I would like to pose a simple question—what does it mean to study sexuality—before discussing Srivasatava’s edited volume on ‘sexualities’, ‘masculinities’ and culture in South Asia. Is the category of sexuality the same within the theoretical apparatuses of anthropology, history or literature? Does it include only sexual ideologies, practices, patterns and norms, or does it necessarily extend to gender relations, constructions of masculinity and femininity? And by extension, can sexuality be understood without reference to the traditional anthropological categories of family, kinship and marriage, and now, within the wider terrain of commodity and popular culture? These questions may seem naïve, but given the ubiquity of the concept of sexuality (like gender) in social sciences and cultural studies discourse today, it is beginning to look like other such categories (such as ‘development’ or ‘capitalism’) that everyone believes they understand, but which are deployed in so many contexts and ways that they have become virtually meaningless.
The proliferation of men’s studies and the theorizing of masculinities in the western academia could be traced back to R.W. Connell’s seminal contribution on multiple masculinities. Connell argues that masculinities are constructed, performed, experienced and perceived through differences of class and sexual orientations and not tied to male bodies.
Shree Ghatage (born 1957) moved to Canada in the nineteen-eighties; her first book, Awake When All the World is Asleep (1997) is a collection of short stories. Brahma’s Dream (first published in Canada in 2004) is an unusual coming-of-age story, because the heroine grows up in the shadow of a life-threatening disease. The novel raises philosophical questions about man’s fate, but at the same time gives a realistic picture of members of a Chitpavan Brahmin family living in Shivaji Park in suburban Bombay in the nineteen-forties.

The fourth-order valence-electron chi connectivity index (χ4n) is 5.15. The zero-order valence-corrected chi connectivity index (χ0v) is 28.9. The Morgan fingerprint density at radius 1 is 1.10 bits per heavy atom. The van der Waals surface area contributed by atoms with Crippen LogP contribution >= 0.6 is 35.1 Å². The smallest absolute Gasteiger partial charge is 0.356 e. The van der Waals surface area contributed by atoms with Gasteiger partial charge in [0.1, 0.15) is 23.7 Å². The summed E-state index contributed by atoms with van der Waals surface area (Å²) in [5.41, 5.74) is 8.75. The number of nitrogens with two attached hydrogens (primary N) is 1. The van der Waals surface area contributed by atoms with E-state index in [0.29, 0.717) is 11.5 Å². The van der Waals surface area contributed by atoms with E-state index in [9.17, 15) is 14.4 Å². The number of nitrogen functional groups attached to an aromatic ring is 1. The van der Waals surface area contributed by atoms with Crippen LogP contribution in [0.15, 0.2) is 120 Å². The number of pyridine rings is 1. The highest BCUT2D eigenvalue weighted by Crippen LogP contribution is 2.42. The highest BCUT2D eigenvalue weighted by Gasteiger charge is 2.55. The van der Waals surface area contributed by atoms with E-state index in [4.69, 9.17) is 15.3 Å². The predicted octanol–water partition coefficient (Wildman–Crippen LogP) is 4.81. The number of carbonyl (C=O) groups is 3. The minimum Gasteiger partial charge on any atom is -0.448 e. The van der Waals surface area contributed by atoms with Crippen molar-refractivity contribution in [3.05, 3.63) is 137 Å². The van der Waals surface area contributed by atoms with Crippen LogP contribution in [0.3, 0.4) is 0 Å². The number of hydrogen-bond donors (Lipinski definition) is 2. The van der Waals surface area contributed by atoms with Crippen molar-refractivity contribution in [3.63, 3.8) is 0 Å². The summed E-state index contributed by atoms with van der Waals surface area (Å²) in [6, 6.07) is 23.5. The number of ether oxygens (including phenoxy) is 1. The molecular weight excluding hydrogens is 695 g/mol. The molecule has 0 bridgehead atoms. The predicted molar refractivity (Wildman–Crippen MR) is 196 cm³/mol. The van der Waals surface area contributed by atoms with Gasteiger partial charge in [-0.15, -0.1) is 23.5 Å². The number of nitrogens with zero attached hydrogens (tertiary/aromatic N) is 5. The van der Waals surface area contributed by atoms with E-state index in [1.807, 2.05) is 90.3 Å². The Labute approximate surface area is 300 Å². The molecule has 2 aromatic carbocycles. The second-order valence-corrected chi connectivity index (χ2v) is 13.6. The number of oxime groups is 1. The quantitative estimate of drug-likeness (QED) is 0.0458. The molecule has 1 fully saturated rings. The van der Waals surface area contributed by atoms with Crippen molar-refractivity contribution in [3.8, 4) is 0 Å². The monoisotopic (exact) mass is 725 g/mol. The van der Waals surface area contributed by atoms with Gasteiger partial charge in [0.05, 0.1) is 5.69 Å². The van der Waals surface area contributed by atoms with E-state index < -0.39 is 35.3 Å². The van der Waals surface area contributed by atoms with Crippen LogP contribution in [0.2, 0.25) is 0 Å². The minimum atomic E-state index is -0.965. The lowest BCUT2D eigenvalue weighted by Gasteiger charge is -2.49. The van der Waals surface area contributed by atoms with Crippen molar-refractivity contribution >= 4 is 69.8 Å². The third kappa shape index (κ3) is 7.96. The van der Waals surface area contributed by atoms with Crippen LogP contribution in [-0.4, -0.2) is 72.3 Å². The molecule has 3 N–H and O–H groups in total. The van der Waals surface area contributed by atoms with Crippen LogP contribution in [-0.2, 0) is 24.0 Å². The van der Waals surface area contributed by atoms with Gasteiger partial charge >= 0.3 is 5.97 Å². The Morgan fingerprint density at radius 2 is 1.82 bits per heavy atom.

In a sultry evening in Delhi, here I am, reread-ing Mulk Raj Anand—from time to time kicking in the air to ward off aedes aegypti. For most of us Indians, the history of reading is in two parts. If you are not educated in a public school, you have to wait until you have learnt enough English to begin reading books in English, while you read—or you are read to—in your mother tongue at a very early age. This was the case in point for me. At a time when there were very few public schools, children of my generation from rural India spoke, read and dreamt in our mother tongues. That is why Mulk Raj Anand could enter my history of reading only belatedly – when I had picked up enough knowledge of the language he wrote in.
For a reader uninitiated in the tradition of the short story in the Punjabi language Slice of Life offers a rich harvest of examples of writings from within this tradition. The stories selected, translated into English by Rana Nayar, are arranged in chronological order and range across the entire span of the twentieth century.
In his Introduction to this volume, Nayar provides a historical perspective on this range of stories, tracing not only the evolution of the short story tradition in modern Punjab but also its antecedents within the storytelling tradition in India as a whole.